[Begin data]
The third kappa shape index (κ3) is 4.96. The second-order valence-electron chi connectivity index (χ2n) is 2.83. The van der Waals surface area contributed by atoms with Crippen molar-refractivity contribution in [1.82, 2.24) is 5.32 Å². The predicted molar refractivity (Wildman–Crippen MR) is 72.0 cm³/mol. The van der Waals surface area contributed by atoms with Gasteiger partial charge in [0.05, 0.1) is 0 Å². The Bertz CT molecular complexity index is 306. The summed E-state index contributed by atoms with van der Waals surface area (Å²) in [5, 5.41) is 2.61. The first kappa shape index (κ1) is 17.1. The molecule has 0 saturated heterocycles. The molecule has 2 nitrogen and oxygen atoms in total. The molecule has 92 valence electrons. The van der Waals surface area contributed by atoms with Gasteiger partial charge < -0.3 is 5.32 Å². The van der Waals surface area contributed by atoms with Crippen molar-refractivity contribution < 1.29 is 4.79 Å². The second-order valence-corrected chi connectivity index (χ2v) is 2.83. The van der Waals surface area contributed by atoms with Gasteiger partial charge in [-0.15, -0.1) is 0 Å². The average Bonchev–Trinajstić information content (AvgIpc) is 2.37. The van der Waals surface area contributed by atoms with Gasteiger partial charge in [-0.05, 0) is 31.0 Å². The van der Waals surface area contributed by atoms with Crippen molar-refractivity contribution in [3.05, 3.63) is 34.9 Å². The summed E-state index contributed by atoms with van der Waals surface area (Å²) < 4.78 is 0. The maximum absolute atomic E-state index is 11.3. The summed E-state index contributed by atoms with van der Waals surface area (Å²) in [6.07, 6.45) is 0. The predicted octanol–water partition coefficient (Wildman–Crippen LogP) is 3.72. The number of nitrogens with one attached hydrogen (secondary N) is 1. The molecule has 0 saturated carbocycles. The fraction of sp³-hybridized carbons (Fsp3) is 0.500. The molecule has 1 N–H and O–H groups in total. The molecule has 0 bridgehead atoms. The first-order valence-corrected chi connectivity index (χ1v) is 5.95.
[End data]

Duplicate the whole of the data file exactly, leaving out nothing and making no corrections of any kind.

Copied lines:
The third kappa shape index (κ3) is 4.96. The second-order valence-electron chi connectivity index (χ2n) is 2.83. The van der Waals surface area contributed by atoms with Crippen molar-refractivity contribution in [1.82, 2.24) is 5.32 Å². The predicted molar refractivity (Wildman–Crippen MR) is 72.0 cm³/mol. The van der Waals surface area contributed by atoms with Gasteiger partial charge in [0.05, 0.1) is 0 Å². The Bertz CT molecular complexity index is 306. The summed E-state index contributed by atoms with van der Waals surface area (Å²) in [5, 5.41) is 2.61. The first kappa shape index (κ1) is 17.1. The molecule has 0 saturated heterocycles. The molecule has 2 nitrogen and oxygen atoms in total. The molecule has 92 valence electrons. The van der Waals surface area contributed by atoms with Gasteiger partial charge < -0.3 is 5.32 Å². The van der Waals surface area contributed by atoms with Crippen molar-refractivity contribution < 1.29 is 4.79 Å². The second-order valence-corrected chi connectivity index (χ2v) is 2.83. The van der Waals surface area contributed by atoms with Gasteiger partial charge in [-0.15, -0.1) is 0 Å². The average Bonchev–Trinajstić information content (AvgIpc) is 2.37. The van der Waals surface area contributed by atoms with Gasteiger partial charge in [-0.05, 0) is 31.0 Å². The van der Waals surface area contributed by atoms with Crippen molar-refractivity contribution in [3.05, 3.63) is 34.9 Å². The summed E-state index contributed by atoms with van der Waals surface area (Å²) < 4.78 is 0. The maximum absolute atomic E-state index is 11.3. The summed E-state index contributed by atoms with van der Waals surface area (Å²) in [6.07, 6.45) is 0. The predicted octanol–water partition coefficient (Wildman–Crippen LogP) is 3.72. The number of nitrogens with one attached hydrogen (secondary N) is 1. The molecule has 0 saturated carbocycles. The fraction of sp³-hybridized carbons (Fsp3) is 0.500. The molecule has 1 N–H and O–H groups in total. The molecule has 0 bridgehead atoms. The first-order valence-corrected chi connectivity index (χ1v) is 5.95.